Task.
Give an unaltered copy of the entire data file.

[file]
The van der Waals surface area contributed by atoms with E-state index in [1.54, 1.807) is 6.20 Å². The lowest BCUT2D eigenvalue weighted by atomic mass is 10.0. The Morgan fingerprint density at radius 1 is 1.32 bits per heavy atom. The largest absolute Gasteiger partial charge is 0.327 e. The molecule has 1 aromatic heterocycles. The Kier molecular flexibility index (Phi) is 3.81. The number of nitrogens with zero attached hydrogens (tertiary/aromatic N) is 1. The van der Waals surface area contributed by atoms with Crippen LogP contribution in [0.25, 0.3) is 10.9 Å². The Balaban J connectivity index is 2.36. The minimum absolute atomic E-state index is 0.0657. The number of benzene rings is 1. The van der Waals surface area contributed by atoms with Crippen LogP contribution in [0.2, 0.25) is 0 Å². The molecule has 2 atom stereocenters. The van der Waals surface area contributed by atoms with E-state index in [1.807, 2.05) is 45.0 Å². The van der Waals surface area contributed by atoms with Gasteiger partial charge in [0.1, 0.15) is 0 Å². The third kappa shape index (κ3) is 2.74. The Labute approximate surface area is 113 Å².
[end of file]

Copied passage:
The van der Waals surface area contributed by atoms with E-state index in [1.54, 1.807) is 6.20 Å². The lowest BCUT2D eigenvalue weighted by atomic mass is 10.0. The Morgan fingerprint density at radius 1 is 1.32 bits per heavy atom. The largest absolute Gasteiger partial charge is 0.327 e. The molecule has 1 aromatic heterocycles. The Kier molecular flexibility index (Phi) is 3.81. The number of nitrogens with zero attached hydrogens (tertiary/aromatic N) is 1. The van der Waals surface area contributed by atoms with Crippen LogP contribution in [0.25, 0.3) is 10.9 Å². The Balaban J connectivity index is 2.36. The minimum absolute atomic E-state index is 0.0657. The number of benzene rings is 1. The van der Waals surface area contributed by atoms with Crippen LogP contribution in [0.2, 0.25) is 0 Å². The molecule has 2 atom stereocenters. The van der Waals surface area contributed by atoms with E-state index in [1.807, 2.05) is 45.0 Å². The van der Waals surface area contributed by atoms with Gasteiger partial charge in [0.1, 0.15) is 0 Å². The third kappa shape index (κ3) is 2.74. The Labute approximate surface area is 113 Å².